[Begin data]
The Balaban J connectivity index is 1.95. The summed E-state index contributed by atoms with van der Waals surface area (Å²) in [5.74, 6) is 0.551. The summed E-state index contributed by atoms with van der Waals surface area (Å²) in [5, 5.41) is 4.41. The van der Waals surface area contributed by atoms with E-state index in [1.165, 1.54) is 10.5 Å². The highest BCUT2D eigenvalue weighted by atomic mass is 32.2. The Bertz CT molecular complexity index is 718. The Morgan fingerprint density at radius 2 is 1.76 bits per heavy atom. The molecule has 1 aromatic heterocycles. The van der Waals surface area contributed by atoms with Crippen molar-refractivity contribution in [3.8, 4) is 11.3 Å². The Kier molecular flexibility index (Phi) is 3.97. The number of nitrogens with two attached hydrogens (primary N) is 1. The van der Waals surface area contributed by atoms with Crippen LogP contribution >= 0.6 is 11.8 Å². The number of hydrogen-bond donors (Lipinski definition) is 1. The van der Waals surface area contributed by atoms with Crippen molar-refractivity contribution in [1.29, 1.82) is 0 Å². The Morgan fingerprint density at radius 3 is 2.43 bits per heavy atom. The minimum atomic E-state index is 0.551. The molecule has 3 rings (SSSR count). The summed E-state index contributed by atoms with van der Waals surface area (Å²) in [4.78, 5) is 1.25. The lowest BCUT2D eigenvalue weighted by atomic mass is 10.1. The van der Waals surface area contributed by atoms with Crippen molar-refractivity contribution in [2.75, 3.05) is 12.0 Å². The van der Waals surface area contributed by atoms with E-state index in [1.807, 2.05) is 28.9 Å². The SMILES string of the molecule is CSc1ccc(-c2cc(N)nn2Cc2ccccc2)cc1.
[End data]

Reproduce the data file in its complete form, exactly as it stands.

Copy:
The Balaban J connectivity index is 1.95. The summed E-state index contributed by atoms with van der Waals surface area (Å²) in [5.74, 6) is 0.551. The summed E-state index contributed by atoms with van der Waals surface area (Å²) in [5, 5.41) is 4.41. The van der Waals surface area contributed by atoms with E-state index in [1.165, 1.54) is 10.5 Å². The highest BCUT2D eigenvalue weighted by atomic mass is 32.2. The Bertz CT molecular complexity index is 718. The Morgan fingerprint density at radius 2 is 1.76 bits per heavy atom. The molecule has 1 aromatic heterocycles. The van der Waals surface area contributed by atoms with Crippen molar-refractivity contribution in [3.8, 4) is 11.3 Å². The Kier molecular flexibility index (Phi) is 3.97. The number of nitrogens with two attached hydrogens (primary N) is 1. The van der Waals surface area contributed by atoms with Crippen LogP contribution >= 0.6 is 11.8 Å². The number of hydrogen-bond donors (Lipinski definition) is 1. The van der Waals surface area contributed by atoms with Crippen molar-refractivity contribution in [1.29, 1.82) is 0 Å². The Morgan fingerprint density at radius 3 is 2.43 bits per heavy atom. The minimum atomic E-state index is 0.551. The molecule has 3 rings (SSSR count). The summed E-state index contributed by atoms with van der Waals surface area (Å²) in [4.78, 5) is 1.25. The lowest BCUT2D eigenvalue weighted by atomic mass is 10.1. The van der Waals surface area contributed by atoms with Crippen molar-refractivity contribution in [2.75, 3.05) is 12.0 Å². The van der Waals surface area contributed by atoms with E-state index in [1.807, 2.05) is 28.9 Å². The SMILES string of the molecule is CSc1ccc(-c2cc(N)nn2Cc2ccccc2)cc1.